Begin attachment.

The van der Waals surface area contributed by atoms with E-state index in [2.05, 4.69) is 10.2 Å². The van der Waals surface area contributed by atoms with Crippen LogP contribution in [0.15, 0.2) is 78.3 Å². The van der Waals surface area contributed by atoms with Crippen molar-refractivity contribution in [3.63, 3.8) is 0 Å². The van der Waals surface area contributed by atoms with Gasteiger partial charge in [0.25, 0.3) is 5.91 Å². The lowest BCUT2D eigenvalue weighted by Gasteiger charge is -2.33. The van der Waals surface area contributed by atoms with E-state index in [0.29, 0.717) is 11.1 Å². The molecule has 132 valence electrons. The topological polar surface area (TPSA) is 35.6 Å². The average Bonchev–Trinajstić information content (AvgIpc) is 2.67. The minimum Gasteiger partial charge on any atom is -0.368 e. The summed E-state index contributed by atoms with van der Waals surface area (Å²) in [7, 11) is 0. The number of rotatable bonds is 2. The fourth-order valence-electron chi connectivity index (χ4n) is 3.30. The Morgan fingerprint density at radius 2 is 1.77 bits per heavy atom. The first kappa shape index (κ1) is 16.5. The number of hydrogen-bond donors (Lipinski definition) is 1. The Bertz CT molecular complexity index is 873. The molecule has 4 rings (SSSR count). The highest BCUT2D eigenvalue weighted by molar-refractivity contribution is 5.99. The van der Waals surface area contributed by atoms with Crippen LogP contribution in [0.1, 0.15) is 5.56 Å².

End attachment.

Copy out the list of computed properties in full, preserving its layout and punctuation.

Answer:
The van der Waals surface area contributed by atoms with E-state index in [2.05, 4.69) is 10.2 Å². The van der Waals surface area contributed by atoms with Crippen LogP contribution in [0.15, 0.2) is 78.3 Å². The van der Waals surface area contributed by atoms with Crippen molar-refractivity contribution in [3.63, 3.8) is 0 Å². The van der Waals surface area contributed by atoms with Gasteiger partial charge in [0.25, 0.3) is 5.91 Å². The lowest BCUT2D eigenvalue weighted by Gasteiger charge is -2.33. The van der Waals surface area contributed by atoms with E-state index in [0.29, 0.717) is 11.1 Å². The molecule has 132 valence electrons. The topological polar surface area (TPSA) is 35.6 Å². The average Bonchev–Trinajstić information content (AvgIpc) is 2.67. The minimum Gasteiger partial charge on any atom is -0.368 e. The summed E-state index contributed by atoms with van der Waals surface area (Å²) in [7, 11) is 0. The number of rotatable bonds is 2. The fourth-order valence-electron chi connectivity index (χ4n) is 3.30. The Morgan fingerprint density at radius 2 is 1.77 bits per heavy atom. The first kappa shape index (κ1) is 16.5. The number of hydrogen-bond donors (Lipinski definition) is 1. The Bertz CT molecular complexity index is 873. The molecule has 4 rings (SSSR count). The highest BCUT2D eigenvalue weighted by molar-refractivity contribution is 5.99. The van der Waals surface area contributed by atoms with Crippen LogP contribution in [0.1, 0.15) is 5.56 Å².